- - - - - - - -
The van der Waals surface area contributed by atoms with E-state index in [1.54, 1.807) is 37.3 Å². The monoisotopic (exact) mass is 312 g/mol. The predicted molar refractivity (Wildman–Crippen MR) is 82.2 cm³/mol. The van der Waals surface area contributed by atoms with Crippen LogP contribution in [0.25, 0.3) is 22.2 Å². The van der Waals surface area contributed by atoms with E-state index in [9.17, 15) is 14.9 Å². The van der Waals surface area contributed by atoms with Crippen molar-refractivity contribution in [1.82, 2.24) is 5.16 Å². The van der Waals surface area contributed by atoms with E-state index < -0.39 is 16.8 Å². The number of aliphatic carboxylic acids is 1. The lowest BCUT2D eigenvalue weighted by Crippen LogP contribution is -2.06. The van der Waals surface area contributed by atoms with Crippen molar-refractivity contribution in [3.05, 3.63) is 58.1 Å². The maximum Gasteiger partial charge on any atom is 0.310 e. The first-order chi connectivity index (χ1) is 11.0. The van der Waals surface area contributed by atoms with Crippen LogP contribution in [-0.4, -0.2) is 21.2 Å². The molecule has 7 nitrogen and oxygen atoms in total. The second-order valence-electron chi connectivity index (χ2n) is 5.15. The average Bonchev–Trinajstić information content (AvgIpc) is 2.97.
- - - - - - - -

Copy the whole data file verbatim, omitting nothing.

The van der Waals surface area contributed by atoms with E-state index in [1.54, 1.807) is 37.3 Å². The monoisotopic (exact) mass is 312 g/mol. The predicted molar refractivity (Wildman–Crippen MR) is 82.2 cm³/mol. The van der Waals surface area contributed by atoms with Crippen LogP contribution in [0.25, 0.3) is 22.2 Å². The van der Waals surface area contributed by atoms with E-state index in [9.17, 15) is 14.9 Å². The van der Waals surface area contributed by atoms with Crippen molar-refractivity contribution in [1.82, 2.24) is 5.16 Å². The van der Waals surface area contributed by atoms with E-state index < -0.39 is 16.8 Å². The number of aliphatic carboxylic acids is 1. The lowest BCUT2D eigenvalue weighted by Crippen LogP contribution is -2.06. The van der Waals surface area contributed by atoms with Crippen molar-refractivity contribution in [3.05, 3.63) is 58.1 Å². The maximum Gasteiger partial charge on any atom is 0.310 e. The first-order chi connectivity index (χ1) is 11.0. The van der Waals surface area contributed by atoms with Crippen LogP contribution in [-0.4, -0.2) is 21.2 Å². The molecule has 7 nitrogen and oxygen atoms in total. The second-order valence-electron chi connectivity index (χ2n) is 5.15. The average Bonchev–Trinajstić information content (AvgIpc) is 2.97.